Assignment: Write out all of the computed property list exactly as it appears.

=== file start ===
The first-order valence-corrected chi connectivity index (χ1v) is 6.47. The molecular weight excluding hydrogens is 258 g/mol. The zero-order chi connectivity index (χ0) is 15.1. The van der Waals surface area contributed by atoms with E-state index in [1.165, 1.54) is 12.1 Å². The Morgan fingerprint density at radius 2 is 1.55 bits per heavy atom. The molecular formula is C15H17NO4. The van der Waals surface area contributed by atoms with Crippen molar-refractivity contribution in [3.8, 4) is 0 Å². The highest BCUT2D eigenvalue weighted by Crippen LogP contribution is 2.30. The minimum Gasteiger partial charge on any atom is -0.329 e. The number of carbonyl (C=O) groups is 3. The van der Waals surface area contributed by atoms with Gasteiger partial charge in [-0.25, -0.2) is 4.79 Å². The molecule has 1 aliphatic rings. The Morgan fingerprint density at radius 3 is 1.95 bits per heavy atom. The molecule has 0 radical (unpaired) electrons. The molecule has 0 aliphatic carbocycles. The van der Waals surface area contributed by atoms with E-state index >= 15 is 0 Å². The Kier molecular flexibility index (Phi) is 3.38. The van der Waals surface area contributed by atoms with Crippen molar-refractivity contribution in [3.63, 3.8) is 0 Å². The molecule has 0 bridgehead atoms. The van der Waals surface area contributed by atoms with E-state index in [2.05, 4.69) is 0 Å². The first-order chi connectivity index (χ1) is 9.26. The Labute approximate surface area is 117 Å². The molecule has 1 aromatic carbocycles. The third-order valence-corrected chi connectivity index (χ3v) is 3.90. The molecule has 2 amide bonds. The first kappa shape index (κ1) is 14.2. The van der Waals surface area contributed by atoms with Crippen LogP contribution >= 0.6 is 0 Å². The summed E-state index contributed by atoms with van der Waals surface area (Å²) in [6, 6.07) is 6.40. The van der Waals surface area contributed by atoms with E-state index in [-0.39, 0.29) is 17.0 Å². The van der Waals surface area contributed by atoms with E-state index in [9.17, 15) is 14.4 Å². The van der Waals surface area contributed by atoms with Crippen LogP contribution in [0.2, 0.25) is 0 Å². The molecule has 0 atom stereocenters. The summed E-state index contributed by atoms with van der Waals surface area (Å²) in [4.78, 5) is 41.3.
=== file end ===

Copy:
The first-order valence-corrected chi connectivity index (χ1v) is 6.47. The molecular weight excluding hydrogens is 258 g/mol. The zero-order chi connectivity index (χ0) is 15.1. The van der Waals surface area contributed by atoms with E-state index in [1.165, 1.54) is 12.1 Å². The Morgan fingerprint density at radius 2 is 1.55 bits per heavy atom. The molecular formula is C15H17NO4. The van der Waals surface area contributed by atoms with Crippen molar-refractivity contribution in [3.8, 4) is 0 Å². The highest BCUT2D eigenvalue weighted by Crippen LogP contribution is 2.30. The minimum Gasteiger partial charge on any atom is -0.329 e. The number of carbonyl (C=O) groups is 3. The van der Waals surface area contributed by atoms with Gasteiger partial charge in [-0.25, -0.2) is 4.79 Å². The molecule has 1 aliphatic rings. The Morgan fingerprint density at radius 3 is 1.95 bits per heavy atom. The molecule has 0 radical (unpaired) electrons. The molecule has 0 aliphatic carbocycles. The van der Waals surface area contributed by atoms with E-state index >= 15 is 0 Å². The Kier molecular flexibility index (Phi) is 3.38. The van der Waals surface area contributed by atoms with Crippen molar-refractivity contribution in [3.63, 3.8) is 0 Å². The molecule has 0 bridgehead atoms. The van der Waals surface area contributed by atoms with E-state index in [2.05, 4.69) is 0 Å². The first-order chi connectivity index (χ1) is 9.26. The Labute approximate surface area is 117 Å². The molecule has 1 aromatic carbocycles. The third-order valence-corrected chi connectivity index (χ3v) is 3.90. The molecule has 2 amide bonds. The first kappa shape index (κ1) is 14.2. The van der Waals surface area contributed by atoms with Crippen LogP contribution >= 0.6 is 0 Å². The summed E-state index contributed by atoms with van der Waals surface area (Å²) in [6, 6.07) is 6.40. The van der Waals surface area contributed by atoms with E-state index in [-0.39, 0.29) is 17.0 Å². The van der Waals surface area contributed by atoms with E-state index in [9.17, 15) is 14.4 Å². The van der Waals surface area contributed by atoms with Crippen LogP contribution in [0.2, 0.25) is 0 Å². The molecule has 0 atom stereocenters. The summed E-state index contributed by atoms with van der Waals surface area (Å²) in [4.78, 5) is 41.3.